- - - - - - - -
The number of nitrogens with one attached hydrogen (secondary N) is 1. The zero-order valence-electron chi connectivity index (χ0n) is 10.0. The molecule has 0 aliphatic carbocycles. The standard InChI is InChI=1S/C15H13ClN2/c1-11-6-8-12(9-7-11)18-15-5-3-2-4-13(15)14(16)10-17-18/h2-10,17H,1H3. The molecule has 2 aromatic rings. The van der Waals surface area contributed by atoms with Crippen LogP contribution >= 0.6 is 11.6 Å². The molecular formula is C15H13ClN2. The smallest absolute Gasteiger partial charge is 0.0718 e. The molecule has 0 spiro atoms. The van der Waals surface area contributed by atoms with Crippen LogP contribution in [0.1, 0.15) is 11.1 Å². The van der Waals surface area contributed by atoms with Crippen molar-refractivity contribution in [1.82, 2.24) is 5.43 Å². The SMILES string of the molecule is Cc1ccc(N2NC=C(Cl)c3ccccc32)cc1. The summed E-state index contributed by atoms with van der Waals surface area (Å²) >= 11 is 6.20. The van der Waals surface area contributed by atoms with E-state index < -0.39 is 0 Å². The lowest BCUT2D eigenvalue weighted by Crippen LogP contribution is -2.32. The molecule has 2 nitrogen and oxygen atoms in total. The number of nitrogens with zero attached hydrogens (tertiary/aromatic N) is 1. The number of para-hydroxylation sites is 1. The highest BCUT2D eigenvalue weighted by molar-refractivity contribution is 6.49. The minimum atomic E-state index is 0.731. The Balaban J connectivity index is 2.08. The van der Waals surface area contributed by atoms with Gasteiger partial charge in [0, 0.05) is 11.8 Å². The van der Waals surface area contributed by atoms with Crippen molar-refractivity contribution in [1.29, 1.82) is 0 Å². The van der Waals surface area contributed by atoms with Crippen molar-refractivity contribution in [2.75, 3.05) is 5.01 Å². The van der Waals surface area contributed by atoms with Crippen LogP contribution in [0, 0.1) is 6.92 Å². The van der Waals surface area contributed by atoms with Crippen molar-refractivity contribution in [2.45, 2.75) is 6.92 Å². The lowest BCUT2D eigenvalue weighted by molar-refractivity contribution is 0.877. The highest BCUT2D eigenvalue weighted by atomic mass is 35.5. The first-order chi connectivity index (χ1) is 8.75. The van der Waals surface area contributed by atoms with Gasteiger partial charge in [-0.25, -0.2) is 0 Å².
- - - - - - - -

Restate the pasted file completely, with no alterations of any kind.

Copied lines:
The number of nitrogens with one attached hydrogen (secondary N) is 1. The zero-order valence-electron chi connectivity index (χ0n) is 10.0. The molecule has 0 aliphatic carbocycles. The standard InChI is InChI=1S/C15H13ClN2/c1-11-6-8-12(9-7-11)18-15-5-3-2-4-13(15)14(16)10-17-18/h2-10,17H,1H3. The molecule has 2 aromatic rings. The van der Waals surface area contributed by atoms with Crippen LogP contribution >= 0.6 is 11.6 Å². The molecular formula is C15H13ClN2. The smallest absolute Gasteiger partial charge is 0.0718 e. The molecule has 0 spiro atoms. The van der Waals surface area contributed by atoms with Crippen LogP contribution in [0.1, 0.15) is 11.1 Å². The van der Waals surface area contributed by atoms with Crippen molar-refractivity contribution in [1.82, 2.24) is 5.43 Å². The SMILES string of the molecule is Cc1ccc(N2NC=C(Cl)c3ccccc32)cc1. The summed E-state index contributed by atoms with van der Waals surface area (Å²) >= 11 is 6.20. The van der Waals surface area contributed by atoms with E-state index < -0.39 is 0 Å². The lowest BCUT2D eigenvalue weighted by Crippen LogP contribution is -2.32. The molecule has 2 nitrogen and oxygen atoms in total. The number of nitrogens with zero attached hydrogens (tertiary/aromatic N) is 1. The number of para-hydroxylation sites is 1. The highest BCUT2D eigenvalue weighted by molar-refractivity contribution is 6.49. The minimum atomic E-state index is 0.731. The Balaban J connectivity index is 2.08. The van der Waals surface area contributed by atoms with Gasteiger partial charge in [0, 0.05) is 11.8 Å². The van der Waals surface area contributed by atoms with Crippen molar-refractivity contribution in [1.29, 1.82) is 0 Å². The van der Waals surface area contributed by atoms with Crippen molar-refractivity contribution in [2.75, 3.05) is 5.01 Å². The van der Waals surface area contributed by atoms with Crippen LogP contribution in [0, 0.1) is 6.92 Å². The van der Waals surface area contributed by atoms with Crippen molar-refractivity contribution in [2.45, 2.75) is 6.92 Å². The lowest BCUT2D eigenvalue weighted by molar-refractivity contribution is 0.877. The highest BCUT2D eigenvalue weighted by atomic mass is 35.5. The first-order chi connectivity index (χ1) is 8.75. The van der Waals surface area contributed by atoms with Gasteiger partial charge in [-0.25, -0.2) is 0 Å².